Approximately 10 million Americans are affected by osteoporosis.2
1 in 2 women and 1 in 4 men in U.S. over the age of 50 will have an osteoporosis-related fracture in their lifetime3,4
Direct medical costs for privately insured patients (ages 18-64) experiencing an osteoporosis-related non-vertebral fracture were Read more
Direct medical costs for privately insured patients (ages 18-64) experiencing an osteoporosis-related non-vertebral fracture were up to $13,801 higher compared to those who did not experience a fracture.5 Read less
Osteoporosis is a bone disease that occurs when the body loses too much bone, makes too little bone, or both. As a result, bones become weak and may break from a fall or, in serious cases, from sneezing or minor bumps.6
Select risk factors for fracture include:7-10
Parental history of hip fracture
Prior fracture as an adult
Low body weight
Low body weight
Chronic steroid use
Low calcium intake
Vitamin D insufficiency
Low calcium intake
Vitamin D insufficiency
Osteoporosis-related fractures can result in substantial clinical, psychological, and social burdens for patients.10-12
Examples of possible physical postfracture complications:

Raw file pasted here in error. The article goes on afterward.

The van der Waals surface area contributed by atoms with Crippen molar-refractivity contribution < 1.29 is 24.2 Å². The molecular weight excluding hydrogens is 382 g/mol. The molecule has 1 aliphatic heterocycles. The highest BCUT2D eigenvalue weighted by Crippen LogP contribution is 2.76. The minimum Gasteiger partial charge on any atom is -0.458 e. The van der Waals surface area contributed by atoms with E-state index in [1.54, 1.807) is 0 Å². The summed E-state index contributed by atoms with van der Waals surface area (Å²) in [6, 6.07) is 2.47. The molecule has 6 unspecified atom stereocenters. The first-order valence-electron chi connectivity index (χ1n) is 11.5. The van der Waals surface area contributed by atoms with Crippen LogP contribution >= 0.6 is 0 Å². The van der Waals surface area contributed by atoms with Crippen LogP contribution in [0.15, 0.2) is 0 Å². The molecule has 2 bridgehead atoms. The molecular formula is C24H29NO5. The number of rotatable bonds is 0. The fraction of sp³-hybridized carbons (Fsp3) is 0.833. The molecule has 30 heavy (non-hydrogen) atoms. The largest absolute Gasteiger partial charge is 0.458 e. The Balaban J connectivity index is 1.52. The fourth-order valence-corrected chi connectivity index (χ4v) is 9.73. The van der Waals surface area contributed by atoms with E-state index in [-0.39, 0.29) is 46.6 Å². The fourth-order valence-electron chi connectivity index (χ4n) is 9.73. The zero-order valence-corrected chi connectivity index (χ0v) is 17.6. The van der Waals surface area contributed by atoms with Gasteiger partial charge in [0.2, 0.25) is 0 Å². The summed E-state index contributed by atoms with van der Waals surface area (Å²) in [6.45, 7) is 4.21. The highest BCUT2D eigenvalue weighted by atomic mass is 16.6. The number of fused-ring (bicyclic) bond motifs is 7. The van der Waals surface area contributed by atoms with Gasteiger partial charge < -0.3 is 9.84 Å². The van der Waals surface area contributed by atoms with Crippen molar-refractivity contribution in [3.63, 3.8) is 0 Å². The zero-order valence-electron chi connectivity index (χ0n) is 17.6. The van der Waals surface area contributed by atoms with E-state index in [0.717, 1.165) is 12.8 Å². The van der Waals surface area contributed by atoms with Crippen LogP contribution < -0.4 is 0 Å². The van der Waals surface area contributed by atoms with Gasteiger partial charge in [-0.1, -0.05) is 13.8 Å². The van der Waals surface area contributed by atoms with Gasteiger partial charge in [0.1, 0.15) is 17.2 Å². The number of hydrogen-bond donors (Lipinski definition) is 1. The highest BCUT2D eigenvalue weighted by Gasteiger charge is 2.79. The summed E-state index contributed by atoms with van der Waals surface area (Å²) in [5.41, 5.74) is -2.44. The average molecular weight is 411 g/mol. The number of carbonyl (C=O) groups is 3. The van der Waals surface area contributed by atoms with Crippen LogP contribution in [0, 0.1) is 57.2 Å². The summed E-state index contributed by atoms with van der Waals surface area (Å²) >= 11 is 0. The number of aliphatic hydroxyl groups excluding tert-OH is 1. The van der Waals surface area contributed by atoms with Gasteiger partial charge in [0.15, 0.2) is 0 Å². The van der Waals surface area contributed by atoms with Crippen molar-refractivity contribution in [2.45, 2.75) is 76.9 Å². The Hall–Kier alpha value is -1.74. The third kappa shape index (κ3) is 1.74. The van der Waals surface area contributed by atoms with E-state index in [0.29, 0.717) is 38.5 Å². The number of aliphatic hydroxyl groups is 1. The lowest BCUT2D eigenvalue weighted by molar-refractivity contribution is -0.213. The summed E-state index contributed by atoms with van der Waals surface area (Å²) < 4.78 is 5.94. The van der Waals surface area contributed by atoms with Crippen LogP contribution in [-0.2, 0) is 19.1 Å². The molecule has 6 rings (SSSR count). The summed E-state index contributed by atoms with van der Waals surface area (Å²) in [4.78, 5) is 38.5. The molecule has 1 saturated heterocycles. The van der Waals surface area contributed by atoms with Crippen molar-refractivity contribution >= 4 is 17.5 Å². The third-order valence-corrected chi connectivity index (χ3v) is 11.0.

After an osteoporosis-related fracture, some patients may experience:
Over 1,000 hospital admissions per 100,000 person-years from 2000- 2011 occurred due to osteoporosis, and the total cost associated with osteoporosis-related hospitalization exceeded that of myocardial infarction, stroke, or breast cancer.13
Among these hospitalized patients could be employees in your plan.
In a 2010 study comparing privately insured patients that did or did not have an osteoporotic fracture*, fracture patients incurred:5
Despite high direct and indirect costs, treatment rates and adherence to treatment are low, which maintain employer economic exposure to fracture.
Subsequent fractures can cost up to three times more than initial fracture.16
*Data Source: Thomson Reuters MarketScan Commercial Databases 2002-2008.
Make bone health a priority in a full-spectrum approach to women's health.
Assess your organizational exposure to osteoporosis and fracture risk. Evaluate your current efforts, costs, and results to determine if change is needed.
Take a comprehensive approach to management that includes promotion of a healthy lifestyle, access to appropriate treatment, and advanced use of incentives and accountability.
Participate in healthcare coalition meetings to share data and make more informed decisions.
Provide access to your employees for appropriate screening and treatments by aligning your benefit plans to treatment guidelines. Use of appropriate screening techniques and treatment could lead to Read more
Provide access to your employees for appropriate screening and treatments by aligning your benefit plans to treatment guidelines. Use of appropriate screening techniques and treatment could lead to reductions in the economic burden of osteoporosis. Read less
Osteoporosis programs fit well into most existing wellness programs, overlapping with healthy eating, exercising, and smoking/drinking cessation programs.
Osteoporosis education can help your employees better understand risks and make better decisions to protect their bone health.